Managed and Unmanaged Hosting: What s the Difference?
Shopping for a new hosting plan? You may have to make the choice between managed and unmanaged hosting.
Most of us start out hosting our websites on shared servers, so we don t come across the word management at all. The term only really applies once we start looking for VPS hosting, semi-dedicated hosting or dedicated servers.
(In addition, you may come across the managed/ unmanaged dilemma when buying hosting in the cloud.)
There s a clear price difference between unmanaged and managed. but it s not a good idea to make your decision on cost alone. Picking the wrong plan could become extremely expensive in the long run.
Key Managed and Unmanaged Hosting Differences
When it comes to hosting, think of management as planned support.
- On a managed hosting package, the host offers support for every problem or task, emergency or routine. There s a limit, obviously, in that you may not get support for a coding problem on your blog. But the operating system, control panel, server setup and any pre-installed applications are all managed supported, in other words. Often, managed hosting comes with automated backup and monitoring.
- Unmanaged hosting is cheaper because there s no management i.e. no routine support. The host will replace failed components, reboot servers, maintain the network and keep the lights on, but it won t support any software or install anything for you. It s effectively your computer to maintain and control. You install security patches, you fix weird error messages and you re responsible for installing everything but the OS. Many hosts won t even provide a control panel or web server software: it s up to you to do that.
If you get really stuck on unmanaged hosting, your host will charge you an hourly rate for basic help. Be warned: it ll be very expensive, and it ll probably wipe out the savings you made on buying a cheaper plan.
The Pros and Cons of Unmanaged Hosting
Unmanaged hosting gives you complete control: sole access and total freedom, just as though your server were your own computer. Unmanaged services are significantly cheaper than managed services, so if you re comfortable with your OS, it s a no brainer.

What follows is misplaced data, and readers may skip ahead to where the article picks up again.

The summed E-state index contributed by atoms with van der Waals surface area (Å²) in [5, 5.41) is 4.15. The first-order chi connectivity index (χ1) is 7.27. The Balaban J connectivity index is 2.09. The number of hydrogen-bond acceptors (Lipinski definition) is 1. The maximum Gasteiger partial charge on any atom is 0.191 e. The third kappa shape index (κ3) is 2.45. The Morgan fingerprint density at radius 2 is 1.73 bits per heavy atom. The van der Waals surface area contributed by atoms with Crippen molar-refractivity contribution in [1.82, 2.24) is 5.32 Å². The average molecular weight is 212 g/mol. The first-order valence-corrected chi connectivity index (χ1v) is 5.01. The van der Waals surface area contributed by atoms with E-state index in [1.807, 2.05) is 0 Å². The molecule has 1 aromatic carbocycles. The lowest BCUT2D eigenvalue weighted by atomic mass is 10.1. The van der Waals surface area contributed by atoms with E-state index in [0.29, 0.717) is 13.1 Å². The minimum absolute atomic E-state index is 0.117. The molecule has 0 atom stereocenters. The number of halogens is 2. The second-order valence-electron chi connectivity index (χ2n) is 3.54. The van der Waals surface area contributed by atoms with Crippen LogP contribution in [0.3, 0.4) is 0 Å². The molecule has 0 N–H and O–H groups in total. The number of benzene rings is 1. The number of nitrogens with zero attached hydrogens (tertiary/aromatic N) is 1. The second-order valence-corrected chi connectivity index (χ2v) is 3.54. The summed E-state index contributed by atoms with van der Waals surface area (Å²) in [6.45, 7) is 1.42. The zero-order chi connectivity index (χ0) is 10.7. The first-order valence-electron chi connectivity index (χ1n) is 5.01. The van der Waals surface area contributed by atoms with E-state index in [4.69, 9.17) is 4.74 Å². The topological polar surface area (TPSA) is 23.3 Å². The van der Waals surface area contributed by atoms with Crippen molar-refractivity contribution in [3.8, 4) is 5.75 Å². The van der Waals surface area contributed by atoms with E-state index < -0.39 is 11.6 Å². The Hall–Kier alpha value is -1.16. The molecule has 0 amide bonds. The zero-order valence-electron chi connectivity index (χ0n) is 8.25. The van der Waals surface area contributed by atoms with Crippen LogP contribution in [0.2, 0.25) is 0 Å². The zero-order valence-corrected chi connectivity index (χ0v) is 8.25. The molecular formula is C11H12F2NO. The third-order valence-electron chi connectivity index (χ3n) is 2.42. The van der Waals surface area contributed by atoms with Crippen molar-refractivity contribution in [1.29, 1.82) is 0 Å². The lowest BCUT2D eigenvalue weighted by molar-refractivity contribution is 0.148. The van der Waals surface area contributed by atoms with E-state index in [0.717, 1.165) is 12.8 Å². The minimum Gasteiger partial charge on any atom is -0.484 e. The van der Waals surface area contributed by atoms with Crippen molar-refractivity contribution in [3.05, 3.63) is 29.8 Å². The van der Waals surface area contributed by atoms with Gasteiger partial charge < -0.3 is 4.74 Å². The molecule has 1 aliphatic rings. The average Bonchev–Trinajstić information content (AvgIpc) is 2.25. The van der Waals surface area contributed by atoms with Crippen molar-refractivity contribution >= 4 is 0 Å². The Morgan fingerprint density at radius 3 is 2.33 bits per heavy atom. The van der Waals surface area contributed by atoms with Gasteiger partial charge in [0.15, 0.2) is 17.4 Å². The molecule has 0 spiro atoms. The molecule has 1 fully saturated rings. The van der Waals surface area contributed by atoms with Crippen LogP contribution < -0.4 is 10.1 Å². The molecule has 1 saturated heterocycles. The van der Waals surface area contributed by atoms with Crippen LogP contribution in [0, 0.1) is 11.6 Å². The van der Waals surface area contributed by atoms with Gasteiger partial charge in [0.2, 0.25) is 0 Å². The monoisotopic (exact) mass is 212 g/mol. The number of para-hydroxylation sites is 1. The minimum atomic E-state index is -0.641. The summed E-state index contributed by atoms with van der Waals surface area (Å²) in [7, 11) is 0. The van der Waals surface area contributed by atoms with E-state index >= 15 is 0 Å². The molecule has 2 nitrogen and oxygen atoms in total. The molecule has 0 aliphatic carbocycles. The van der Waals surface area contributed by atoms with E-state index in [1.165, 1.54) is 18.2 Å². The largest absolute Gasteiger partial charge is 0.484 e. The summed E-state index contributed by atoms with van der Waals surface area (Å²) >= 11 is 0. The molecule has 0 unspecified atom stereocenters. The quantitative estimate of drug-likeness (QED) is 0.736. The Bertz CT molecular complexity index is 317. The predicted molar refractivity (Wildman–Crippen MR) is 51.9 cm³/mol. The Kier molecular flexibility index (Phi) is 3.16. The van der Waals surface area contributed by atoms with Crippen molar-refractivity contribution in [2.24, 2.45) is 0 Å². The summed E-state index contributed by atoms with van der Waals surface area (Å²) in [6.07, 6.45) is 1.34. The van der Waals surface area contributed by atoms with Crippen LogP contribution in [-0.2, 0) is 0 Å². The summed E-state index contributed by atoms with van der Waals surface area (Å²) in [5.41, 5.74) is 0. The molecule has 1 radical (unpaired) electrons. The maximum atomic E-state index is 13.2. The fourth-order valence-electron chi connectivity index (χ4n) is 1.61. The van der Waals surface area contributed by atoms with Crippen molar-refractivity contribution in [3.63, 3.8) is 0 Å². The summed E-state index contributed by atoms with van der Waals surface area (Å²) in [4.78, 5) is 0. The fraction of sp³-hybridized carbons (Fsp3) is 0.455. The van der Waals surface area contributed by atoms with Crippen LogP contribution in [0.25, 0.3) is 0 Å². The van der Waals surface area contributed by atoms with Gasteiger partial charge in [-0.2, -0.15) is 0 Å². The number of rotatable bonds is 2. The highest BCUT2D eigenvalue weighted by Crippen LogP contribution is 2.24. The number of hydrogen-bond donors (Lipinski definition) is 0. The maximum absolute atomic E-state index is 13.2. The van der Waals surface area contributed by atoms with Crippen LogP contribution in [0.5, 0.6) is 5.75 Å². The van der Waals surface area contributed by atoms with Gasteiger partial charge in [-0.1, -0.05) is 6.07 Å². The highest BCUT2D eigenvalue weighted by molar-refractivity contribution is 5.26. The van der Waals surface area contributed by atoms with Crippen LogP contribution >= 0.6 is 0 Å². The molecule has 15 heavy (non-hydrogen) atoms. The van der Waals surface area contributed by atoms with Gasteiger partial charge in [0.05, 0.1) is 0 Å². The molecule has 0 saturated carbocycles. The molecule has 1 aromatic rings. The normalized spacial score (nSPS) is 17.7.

But if you ll struggle to install a control panel from scratch, you ll hit problems from day one. And do you really have the time to manage a server on top of all of your other tasks? Could you cope with every eventuality on your own?
Managed hosting is far less work and requires little expertise. If something goes wrong and you re stuck, you can call on your host to give you a hand.
Which Solution is for You?
Everyone s different, so we can t give you a one-size-fits-all answer.
Ask yourself these questions:
- Could you deal with downtime if there was a software problem?
- Are you comfortable applying security patches remotely?
- Do you really need unfettered access?
- Is the price difference worth the extra work?
- Do you need a control panel, such as cPanel or Plesk?
In addition to wholly managed and unmanaged solutions, there are some companies, such as Layered Tech. that provide hybrid solutions. These setups will give you root access to your server, but will still provide a limited amount of support, usually in the form of a limited number of hours with a tech support agent. If you re not sure what to do, look into a hybrid plan: it might give you the best of both worlds.
Balancing the Budget
What s important to you: low cost, or fewer maintenance tasks?.
If you re not comfortable tinkering with the insides of your server. you should stick to a managed solution. If your host doesn t offer one, ask about a maintenance agreement or hybrid plan. And never sign up for a long unmanaged hosting contract if you ve any doubts about your ability to handle the workload solo.
Claire is a freelance writer. She works with us through Red Robot Media. which she runs along with her associate Mathew Dixon. In addition, Claire is an accomplished musician who has toured the world with her band Printed Circuit. She lives in the United Kingdom.
Managed and Unmanaged Hosting: What’s the Difference? by Claire Broadley